An evaluation of mental health clinical pharmacist independent prescribers within general practice in remote and rural Scotland
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Background A 12-month pilot was implemented in two general practices in remote and rural Scotland, with patients referred by general practitioners to specialist mental health pharmacist independent prescribers. Objective The objective was to evaluate the pilot service from the perspectives of the patients and the care team. Methods The pharmacists routinely recorded patient-specific data of all clinical issues and their actions at the time of each consultation. Further datasets comprised baseline and follow-up Patient Health Questionnaire (PHQ-9) and/or Generalised Anxiety Disorder (GAD-7) rating scales, a patient survey and interviews with members of the care team. Results Of the 75 patients, two-thirds (n = 47, 62.7%) were referred with a diagnosis of mixed depression and anxiety. There were 324 consultations (median 3, IQR 2–5, range 1–14) and 181 prescribing actions. At pilot completion, 34 patients (45.3%) had PHQ-9 and/or GAD-7 scores reduced by 50%. Patient questionnaires and staff interviews generated positive responses. Conclusion This pilot has provided evidence that specialist mental health pharmacist independent prescribers delivered quality care to patients with diagnoses of moderate to severe depression and/or anxiety. Whilst accepting study limitations, there is potential to translate the pilot model of care to sustained services throughout general practice.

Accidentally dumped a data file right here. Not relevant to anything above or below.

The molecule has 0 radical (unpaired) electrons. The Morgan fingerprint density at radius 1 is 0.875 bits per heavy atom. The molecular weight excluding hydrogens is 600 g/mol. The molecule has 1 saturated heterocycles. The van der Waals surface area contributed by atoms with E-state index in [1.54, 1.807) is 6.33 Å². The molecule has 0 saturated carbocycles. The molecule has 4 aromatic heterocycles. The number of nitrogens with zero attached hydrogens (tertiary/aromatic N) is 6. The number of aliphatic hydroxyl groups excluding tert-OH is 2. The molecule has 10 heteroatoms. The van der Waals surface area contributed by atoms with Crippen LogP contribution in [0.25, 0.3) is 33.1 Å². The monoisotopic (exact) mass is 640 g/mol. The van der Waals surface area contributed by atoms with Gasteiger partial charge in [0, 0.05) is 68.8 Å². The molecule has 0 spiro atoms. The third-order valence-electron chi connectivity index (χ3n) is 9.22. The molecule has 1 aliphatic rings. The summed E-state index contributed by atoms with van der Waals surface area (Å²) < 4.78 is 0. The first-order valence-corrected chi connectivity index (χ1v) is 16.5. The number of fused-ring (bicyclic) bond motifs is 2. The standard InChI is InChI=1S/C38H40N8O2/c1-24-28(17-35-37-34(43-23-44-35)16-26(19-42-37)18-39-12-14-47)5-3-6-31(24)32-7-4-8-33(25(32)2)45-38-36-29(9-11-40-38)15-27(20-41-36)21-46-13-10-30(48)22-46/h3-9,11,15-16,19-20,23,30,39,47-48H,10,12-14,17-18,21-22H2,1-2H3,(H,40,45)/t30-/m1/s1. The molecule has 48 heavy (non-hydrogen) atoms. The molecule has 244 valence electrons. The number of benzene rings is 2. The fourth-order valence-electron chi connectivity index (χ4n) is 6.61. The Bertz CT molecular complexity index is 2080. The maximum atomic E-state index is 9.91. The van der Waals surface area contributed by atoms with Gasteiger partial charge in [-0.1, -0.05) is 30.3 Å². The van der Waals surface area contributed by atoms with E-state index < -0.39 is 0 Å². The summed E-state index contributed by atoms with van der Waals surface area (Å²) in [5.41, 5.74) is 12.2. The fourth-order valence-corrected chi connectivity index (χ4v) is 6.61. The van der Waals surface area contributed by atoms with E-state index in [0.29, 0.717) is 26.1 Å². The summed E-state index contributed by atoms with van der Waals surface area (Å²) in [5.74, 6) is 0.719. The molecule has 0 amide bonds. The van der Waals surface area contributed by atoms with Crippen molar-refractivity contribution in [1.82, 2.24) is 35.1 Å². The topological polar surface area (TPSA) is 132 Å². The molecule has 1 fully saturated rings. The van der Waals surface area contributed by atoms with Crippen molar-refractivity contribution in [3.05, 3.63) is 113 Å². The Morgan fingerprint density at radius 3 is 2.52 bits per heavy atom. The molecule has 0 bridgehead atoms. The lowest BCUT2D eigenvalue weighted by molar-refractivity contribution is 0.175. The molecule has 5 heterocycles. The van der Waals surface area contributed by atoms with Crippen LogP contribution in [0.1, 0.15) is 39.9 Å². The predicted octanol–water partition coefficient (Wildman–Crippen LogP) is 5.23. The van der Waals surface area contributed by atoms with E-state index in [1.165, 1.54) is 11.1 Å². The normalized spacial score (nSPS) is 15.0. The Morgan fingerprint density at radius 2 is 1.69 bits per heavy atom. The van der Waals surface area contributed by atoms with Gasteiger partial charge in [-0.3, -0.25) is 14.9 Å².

KeywordsAnxiety disorders Depressive disorders Independent prescriber Pharmacist Primary care Research evaluation Scotland
The authors would like to acknowledge all participants who took part in this pilot. We also thank Thom Shaw, Karen Macaskill, Michael Perera, general prcatitioners and practice staff at Glen Mor and Alness/Invergordon Medical Practices, Lochaber and Easter Ross; consultant psychiatrists and community mental health teams for their support and encouragement.
Funding for the pilot service was provided by the Scottish Government’s Primary Care Transformation Fund. Funding for the evaluation was provided by the Highland Pharmacy Education and Research Centre.
Conflicts of interest
The authors of the evaluation have no conflicts to declare.
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